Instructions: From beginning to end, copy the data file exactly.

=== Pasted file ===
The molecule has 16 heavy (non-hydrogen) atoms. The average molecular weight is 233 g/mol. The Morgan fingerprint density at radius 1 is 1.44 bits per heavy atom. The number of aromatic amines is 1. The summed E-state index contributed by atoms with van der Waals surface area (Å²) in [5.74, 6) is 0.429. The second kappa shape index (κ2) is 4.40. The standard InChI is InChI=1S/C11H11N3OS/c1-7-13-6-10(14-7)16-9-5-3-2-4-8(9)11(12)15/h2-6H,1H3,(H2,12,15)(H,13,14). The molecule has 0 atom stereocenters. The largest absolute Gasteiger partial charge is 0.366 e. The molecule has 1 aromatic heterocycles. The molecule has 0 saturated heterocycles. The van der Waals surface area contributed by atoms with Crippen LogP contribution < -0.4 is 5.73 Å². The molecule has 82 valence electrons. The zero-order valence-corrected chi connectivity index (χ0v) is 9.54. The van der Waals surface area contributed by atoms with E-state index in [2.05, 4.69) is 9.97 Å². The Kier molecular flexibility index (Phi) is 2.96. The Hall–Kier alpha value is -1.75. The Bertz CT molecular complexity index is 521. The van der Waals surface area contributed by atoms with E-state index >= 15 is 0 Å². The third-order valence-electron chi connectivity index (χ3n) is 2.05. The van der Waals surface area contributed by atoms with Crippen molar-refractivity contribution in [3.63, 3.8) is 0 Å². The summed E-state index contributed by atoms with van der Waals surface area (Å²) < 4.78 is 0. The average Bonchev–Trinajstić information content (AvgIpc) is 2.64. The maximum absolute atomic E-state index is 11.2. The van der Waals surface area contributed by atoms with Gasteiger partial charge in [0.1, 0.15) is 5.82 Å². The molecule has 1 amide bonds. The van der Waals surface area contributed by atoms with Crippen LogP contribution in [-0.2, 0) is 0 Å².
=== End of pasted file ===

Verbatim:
The molecule has 16 heavy (non-hydrogen) atoms. The average molecular weight is 233 g/mol. The Morgan fingerprint density at radius 1 is 1.44 bits per heavy atom. The number of aromatic amines is 1. The summed E-state index contributed by atoms with van der Waals surface area (Å²) in [5.74, 6) is 0.429. The second kappa shape index (κ2) is 4.40. The standard InChI is InChI=1S/C11H11N3OS/c1-7-13-6-10(14-7)16-9-5-3-2-4-8(9)11(12)15/h2-6H,1H3,(H2,12,15)(H,13,14). The molecule has 0 atom stereocenters. The largest absolute Gasteiger partial charge is 0.366 e. The molecule has 1 aromatic heterocycles. The molecule has 0 saturated heterocycles. The van der Waals surface area contributed by atoms with Crippen LogP contribution < -0.4 is 5.73 Å². The molecule has 82 valence electrons. The zero-order valence-corrected chi connectivity index (χ0v) is 9.54. The van der Waals surface area contributed by atoms with E-state index in [2.05, 4.69) is 9.97 Å². The Kier molecular flexibility index (Phi) is 2.96. The Hall–Kier alpha value is -1.75. The Bertz CT molecular complexity index is 521. The van der Waals surface area contributed by atoms with E-state index >= 15 is 0 Å². The third-order valence-electron chi connectivity index (χ3n) is 2.05. The van der Waals surface area contributed by atoms with Crippen molar-refractivity contribution in [3.63, 3.8) is 0 Å². The summed E-state index contributed by atoms with van der Waals surface area (Å²) < 4.78 is 0. The average Bonchev–Trinajstić information content (AvgIpc) is 2.64. The maximum absolute atomic E-state index is 11.2. The van der Waals surface area contributed by atoms with Gasteiger partial charge in [0.1, 0.15) is 5.82 Å². The molecule has 1 amide bonds. The van der Waals surface area contributed by atoms with Crippen LogP contribution in [-0.2, 0) is 0 Å².